Several cloves of garlic, thinly sliced, or minced

Olive oil, about a ½  cup

¼ cup of pasta water

Red pepper flakes

Salt to taste

Fresh Parsley, (or basil if in season)

¼ cup grated parmesan (optional)



Boil the water for the pasta.  Salt it like Ina Garten tells us, with a good amount, to mimic the sea.

Add the spaghetti. A pasta maker once told me that no pasta needs more than eight minutes in the pot.  I still test the noodles by biting them, looking for the white raw interior to vanish.

Remember to save a quarter cup of the pasta water before draining the pasta.


While the pasta is getting ready, heat the oil in a large saucepan, and saute the garlic, being careful not to burn it.  It should take just a few seconds to turn a beautiful golden bronze.

Add some of the saved pasta water.

Add the red pepper to the oil, as much as you and your guests prefer.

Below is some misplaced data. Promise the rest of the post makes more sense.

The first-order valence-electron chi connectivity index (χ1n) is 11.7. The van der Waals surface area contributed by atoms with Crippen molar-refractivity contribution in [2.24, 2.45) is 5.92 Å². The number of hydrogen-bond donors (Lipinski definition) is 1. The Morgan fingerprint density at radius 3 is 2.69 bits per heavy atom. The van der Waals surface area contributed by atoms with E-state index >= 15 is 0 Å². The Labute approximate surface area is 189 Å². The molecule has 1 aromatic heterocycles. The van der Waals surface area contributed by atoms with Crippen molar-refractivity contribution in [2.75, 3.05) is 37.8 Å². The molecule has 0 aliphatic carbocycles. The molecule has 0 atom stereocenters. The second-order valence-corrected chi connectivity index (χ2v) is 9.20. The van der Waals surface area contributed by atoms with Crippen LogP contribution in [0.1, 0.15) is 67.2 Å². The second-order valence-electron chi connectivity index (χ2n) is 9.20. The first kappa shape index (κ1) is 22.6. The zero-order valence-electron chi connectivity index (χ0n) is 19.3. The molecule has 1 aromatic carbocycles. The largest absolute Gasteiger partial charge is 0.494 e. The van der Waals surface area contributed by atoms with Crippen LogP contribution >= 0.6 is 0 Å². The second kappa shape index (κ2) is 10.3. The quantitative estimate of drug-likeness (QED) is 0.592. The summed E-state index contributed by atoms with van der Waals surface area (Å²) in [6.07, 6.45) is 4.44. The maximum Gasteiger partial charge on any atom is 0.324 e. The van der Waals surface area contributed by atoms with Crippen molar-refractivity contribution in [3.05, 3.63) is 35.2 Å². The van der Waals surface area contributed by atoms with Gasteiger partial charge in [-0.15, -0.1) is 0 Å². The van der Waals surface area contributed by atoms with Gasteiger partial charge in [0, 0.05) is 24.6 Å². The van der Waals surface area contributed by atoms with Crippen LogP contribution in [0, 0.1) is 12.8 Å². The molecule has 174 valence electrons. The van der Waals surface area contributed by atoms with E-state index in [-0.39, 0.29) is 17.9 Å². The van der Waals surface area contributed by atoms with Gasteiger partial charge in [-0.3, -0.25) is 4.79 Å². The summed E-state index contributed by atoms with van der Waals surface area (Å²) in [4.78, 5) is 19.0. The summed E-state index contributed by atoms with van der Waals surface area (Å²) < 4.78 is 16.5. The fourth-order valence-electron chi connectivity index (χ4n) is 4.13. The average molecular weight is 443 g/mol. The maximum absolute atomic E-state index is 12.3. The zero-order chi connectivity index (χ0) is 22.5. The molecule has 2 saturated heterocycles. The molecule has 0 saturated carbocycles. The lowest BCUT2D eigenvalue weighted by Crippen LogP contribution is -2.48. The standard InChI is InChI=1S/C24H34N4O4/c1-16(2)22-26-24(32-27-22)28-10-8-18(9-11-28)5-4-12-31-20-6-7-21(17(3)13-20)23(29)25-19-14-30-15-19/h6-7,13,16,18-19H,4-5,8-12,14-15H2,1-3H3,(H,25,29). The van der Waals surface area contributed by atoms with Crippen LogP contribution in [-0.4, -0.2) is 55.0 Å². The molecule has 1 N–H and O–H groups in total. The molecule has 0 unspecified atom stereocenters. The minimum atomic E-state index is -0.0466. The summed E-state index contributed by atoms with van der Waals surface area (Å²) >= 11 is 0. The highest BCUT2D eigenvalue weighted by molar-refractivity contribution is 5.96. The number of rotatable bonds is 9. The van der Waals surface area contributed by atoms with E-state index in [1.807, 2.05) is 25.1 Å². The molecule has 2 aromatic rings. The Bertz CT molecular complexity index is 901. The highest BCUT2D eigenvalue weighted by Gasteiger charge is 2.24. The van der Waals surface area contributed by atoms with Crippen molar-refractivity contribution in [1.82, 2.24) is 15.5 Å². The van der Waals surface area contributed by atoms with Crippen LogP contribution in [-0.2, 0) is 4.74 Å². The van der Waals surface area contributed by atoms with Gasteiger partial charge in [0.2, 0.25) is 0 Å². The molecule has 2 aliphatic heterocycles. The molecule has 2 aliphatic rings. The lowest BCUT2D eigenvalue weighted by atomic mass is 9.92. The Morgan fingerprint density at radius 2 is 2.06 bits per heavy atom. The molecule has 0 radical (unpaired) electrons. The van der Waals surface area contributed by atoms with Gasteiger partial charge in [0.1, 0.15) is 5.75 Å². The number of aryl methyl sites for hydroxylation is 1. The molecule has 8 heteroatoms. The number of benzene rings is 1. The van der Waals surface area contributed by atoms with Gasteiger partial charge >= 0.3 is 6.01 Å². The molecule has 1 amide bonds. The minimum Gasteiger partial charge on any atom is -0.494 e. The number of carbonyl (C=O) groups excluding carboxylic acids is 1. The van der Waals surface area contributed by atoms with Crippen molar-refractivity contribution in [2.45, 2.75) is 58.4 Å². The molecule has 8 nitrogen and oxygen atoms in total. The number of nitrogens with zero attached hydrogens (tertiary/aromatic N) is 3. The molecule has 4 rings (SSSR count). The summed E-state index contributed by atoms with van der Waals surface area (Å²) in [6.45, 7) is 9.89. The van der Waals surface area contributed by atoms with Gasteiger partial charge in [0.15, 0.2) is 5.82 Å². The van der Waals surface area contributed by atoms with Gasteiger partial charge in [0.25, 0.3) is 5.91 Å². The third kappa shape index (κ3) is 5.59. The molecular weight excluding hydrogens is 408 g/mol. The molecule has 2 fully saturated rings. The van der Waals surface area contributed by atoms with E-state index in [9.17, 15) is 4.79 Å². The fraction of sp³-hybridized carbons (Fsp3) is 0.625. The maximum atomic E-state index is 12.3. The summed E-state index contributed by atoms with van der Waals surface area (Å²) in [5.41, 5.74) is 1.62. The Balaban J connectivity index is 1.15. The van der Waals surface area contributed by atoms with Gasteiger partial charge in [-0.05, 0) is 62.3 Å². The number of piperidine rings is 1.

Drain the spaghetti and add it to the pan, mixing gently.

If using, add the Parmesan.

Add salt to taste.

Tear parsley into small pieces and sprinkle if you like.


Originally published in The Provincetown Independent, February 27, 2020

The back yard

Seven summers ago, I started a new life devoted to writing, in Provincetown. Naturally, I wanted to distract myself. My apartment was surrounded by growth. The front garden was tamed by the former tennant, an admirable writer, who grew epic tomatoes and many herbs.  I was told repeatedly, though,  that nothing would grow in the back, though; too much shade, poor soil; wind.

Nothing motivates me more than a gardening challenge. I researched Cape Cod garden peculiarities, studied books on soil improvement, and shade gardens all winter long. In the spring, I got to work.

The back had two bare plots, divided by a common gravel path.  The north-facing cement wall, aka foundation,  featured a tangle of wires and meters, and wooden fences ran along the east and west sides.  The front was seperated from the wetlands by another gravel footpath.  It wasn’t a secret graden, or a reading nook to escape with a book and tea.  Without privacy, the backyard became a place to landscape and learn.  The nooks and bits of garden I’d had before mostly consisted of pots, and not much dug into the ground.  So, right off, I bought a shovel, pruners, and a rake, and the first in a series of garden hoses.   The pruners especially rusted magnificantly.